Five things to know about Princeton violating Title IX



Sexual violence is an economic justice issue — and the Department of Education’s Office for Civil Rights (OCR) gets it.

On Wednesday, the OCR found Princeton University out of compliance with Title IX, the 1972 civil rights law that prohibits sex discrimination in education. As we’ve covered before, Title IX protects survivors of gender-based violence (female, male, and genderqueer) and requires schools to take steps to prevent violence and respond to it after it happens.

As an anti-violence organizer, I reacted to the OCR decision with all sorts of excitement/disappointment/cautious optimism and so, without further ado, here are the five things you need to know about the decision:

  1. OCR found that Princeton violated Title IX by perpetuating a hostile environment and failing to take prompt, equitable action to address complaints of sexual violence and harassment.

  2. In an increasingly frequent move, OCR issued a public finding of non-compliance against the university. This effort at transparency is new for the Office, which for years disclosed findings of rampant violations to victim-complainants behind closed doors while announcing vague non-findings to the public — which universities (like Yale) quickly spun as compliance. This new transparency represents a real victory for student activist groups, which have been calling on the Department for years to increase transparency both during investigations and at their conclusions.

  3. In addition to broader policy changes, OCR publicly required Princeton to take steps to support three individual victims — again, a new effort on the part of the Office. For instance, Princeton must remedy, in part, the financial impacts of violence on these survivors, including tuition reimbursement and counseling costs. Survivor activist groups like Know Your IX, the group I co-direct, have been working to highlight gender-based violence as an economic justice issue, and yesterday, along with the United States Students Association, called on the Department to clarify universities’ obligations to ameliorate the financial barriers that prevent gender-based violence survivors from accessing education. We wrote:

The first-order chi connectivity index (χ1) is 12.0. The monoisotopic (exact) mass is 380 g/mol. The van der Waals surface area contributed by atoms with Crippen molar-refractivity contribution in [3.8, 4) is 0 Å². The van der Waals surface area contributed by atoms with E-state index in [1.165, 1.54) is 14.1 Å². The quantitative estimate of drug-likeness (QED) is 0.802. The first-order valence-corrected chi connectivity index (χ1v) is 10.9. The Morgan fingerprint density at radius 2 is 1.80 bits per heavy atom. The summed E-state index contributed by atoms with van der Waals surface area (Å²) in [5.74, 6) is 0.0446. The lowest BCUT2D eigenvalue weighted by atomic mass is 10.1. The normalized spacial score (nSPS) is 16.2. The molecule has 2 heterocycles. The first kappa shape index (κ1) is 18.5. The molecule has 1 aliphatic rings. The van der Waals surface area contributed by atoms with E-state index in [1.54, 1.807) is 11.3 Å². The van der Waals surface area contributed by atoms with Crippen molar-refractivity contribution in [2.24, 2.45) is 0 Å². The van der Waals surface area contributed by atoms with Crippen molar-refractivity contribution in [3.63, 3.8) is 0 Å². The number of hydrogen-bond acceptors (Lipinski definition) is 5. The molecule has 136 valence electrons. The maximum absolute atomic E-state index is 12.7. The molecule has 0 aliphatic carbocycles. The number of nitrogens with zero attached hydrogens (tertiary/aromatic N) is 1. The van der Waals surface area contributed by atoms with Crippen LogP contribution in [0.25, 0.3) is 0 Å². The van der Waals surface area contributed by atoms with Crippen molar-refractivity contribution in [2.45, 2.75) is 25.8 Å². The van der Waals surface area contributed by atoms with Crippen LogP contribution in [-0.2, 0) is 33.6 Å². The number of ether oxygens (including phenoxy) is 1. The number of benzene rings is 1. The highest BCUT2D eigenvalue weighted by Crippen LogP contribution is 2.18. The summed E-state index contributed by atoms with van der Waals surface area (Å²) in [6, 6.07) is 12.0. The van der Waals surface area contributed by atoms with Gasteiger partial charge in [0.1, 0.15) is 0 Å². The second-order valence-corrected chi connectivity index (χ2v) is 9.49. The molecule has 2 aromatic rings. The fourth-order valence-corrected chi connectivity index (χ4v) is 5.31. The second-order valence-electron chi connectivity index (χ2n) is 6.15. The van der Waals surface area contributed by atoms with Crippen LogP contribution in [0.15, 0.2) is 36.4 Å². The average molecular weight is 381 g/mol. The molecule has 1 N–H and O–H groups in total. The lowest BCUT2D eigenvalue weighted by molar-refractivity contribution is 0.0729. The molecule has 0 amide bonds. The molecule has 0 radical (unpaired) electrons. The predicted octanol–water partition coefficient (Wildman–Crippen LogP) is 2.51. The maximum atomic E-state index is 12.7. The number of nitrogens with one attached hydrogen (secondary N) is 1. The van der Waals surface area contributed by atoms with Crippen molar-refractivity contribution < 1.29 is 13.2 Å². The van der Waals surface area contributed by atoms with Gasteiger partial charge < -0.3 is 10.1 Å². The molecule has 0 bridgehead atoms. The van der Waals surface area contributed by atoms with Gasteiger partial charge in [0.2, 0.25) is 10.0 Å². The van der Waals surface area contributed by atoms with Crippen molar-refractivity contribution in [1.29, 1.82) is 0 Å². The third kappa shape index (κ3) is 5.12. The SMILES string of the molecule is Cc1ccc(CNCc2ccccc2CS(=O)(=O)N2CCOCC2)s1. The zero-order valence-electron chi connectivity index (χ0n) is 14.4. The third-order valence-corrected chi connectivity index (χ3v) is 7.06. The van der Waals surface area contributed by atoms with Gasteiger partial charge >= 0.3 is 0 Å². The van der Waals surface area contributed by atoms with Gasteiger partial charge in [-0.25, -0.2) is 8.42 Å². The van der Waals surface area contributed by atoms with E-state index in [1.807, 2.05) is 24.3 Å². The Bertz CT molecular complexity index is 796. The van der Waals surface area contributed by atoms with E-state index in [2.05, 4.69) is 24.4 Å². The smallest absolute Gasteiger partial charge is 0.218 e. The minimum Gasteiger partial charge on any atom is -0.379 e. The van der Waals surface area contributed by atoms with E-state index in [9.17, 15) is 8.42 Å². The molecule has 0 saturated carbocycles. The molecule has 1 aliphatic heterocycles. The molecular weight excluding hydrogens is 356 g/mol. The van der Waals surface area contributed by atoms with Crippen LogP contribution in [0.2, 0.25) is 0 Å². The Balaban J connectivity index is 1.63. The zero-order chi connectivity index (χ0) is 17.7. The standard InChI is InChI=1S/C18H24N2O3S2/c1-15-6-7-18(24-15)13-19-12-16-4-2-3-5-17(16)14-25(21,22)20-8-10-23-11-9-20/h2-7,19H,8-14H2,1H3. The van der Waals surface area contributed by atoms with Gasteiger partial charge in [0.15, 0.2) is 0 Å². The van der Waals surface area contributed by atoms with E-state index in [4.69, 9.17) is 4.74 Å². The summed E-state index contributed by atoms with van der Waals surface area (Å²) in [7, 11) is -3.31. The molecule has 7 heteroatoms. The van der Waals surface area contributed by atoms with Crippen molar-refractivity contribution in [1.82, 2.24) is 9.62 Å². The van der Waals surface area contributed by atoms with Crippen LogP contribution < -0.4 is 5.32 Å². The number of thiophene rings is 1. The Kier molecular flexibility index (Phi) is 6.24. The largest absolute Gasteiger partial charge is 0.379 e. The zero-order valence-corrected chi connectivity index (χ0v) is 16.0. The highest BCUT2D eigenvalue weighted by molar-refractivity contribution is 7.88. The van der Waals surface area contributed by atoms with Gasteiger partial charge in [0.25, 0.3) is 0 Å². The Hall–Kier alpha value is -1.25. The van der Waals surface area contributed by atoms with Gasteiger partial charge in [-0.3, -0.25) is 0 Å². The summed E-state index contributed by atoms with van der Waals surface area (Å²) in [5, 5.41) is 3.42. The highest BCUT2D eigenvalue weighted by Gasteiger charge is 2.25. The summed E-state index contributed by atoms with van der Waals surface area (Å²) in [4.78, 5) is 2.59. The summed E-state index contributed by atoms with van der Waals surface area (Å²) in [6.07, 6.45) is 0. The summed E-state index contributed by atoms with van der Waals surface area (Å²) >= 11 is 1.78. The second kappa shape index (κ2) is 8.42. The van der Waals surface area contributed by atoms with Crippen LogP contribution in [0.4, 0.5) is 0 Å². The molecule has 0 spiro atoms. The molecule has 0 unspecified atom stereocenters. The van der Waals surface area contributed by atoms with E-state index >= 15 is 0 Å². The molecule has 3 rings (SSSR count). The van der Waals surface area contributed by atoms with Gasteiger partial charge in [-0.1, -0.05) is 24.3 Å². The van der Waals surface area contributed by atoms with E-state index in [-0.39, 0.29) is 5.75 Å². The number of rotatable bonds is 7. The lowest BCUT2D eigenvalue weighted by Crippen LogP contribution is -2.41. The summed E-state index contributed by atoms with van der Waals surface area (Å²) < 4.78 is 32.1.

Survivors have testified to the effects of violence, including its economic consequences. These impacts include dropping out of school, taking leaves of absence, or seeing a drop in grades due to the trauma of the assault itself or mistreatment. Although further study is needed, it has become increasingly obvious that the violence survivors experience, compounded with the financial consequences of such, often jeopardizes their ability to get an education, with enduring consequences throughout their lives.

  1. The OCR investigation lasted four years. That’s unacceptable. In the life of a survivor on campus, four days — let alone four years — of being forced to eat in the same dining hall as one’s rapist or study in the same library as one’s abuser, is an eternity. Almost without a doubt, the survivors in the Princeton case must have graduated (or taken time off, or dropped out) before they could receive relief.

  2. OCR found Princeton violated Title IX but issued no formal sanction against it. That’s due in part to the bluntness of the only sanction available to the Department (removing all federal funds from the university, which would be devastating for students) and underscores the need for Congress to grant the Department more nuanced penalties. Fortunately, legislation is in the works!

Princeton was one of 85 colleges and universities under investigation for sexual violence-related Title IX violations. Here’s to hoping the Department keeps up the trend of holding institutions accountable, supporting survivors, and challenging hostile campus environments — much more quickly.

IMG_4962 Dana Bolger is a founding co-director of Know Your IX and contributor to Feministing. She tweets at @danabolger.

New Haven, CT

Dana Bolger is a Senior Editor at Feministing and the co-founder of Know Your IX, the national youth-led organization working to end gender violence in schools. She's testified before Congress on Title IX policy and legislative reform, and her writing has appeared in a number of outlets, including The New York Times, Washington Post, and The Wall Street Journal. She's also a student at Yale Law School, and you can find her on Twitter at @danabolger.

Dana Bolger is a Senior Editor at Feministing and a student at Yale Law School.

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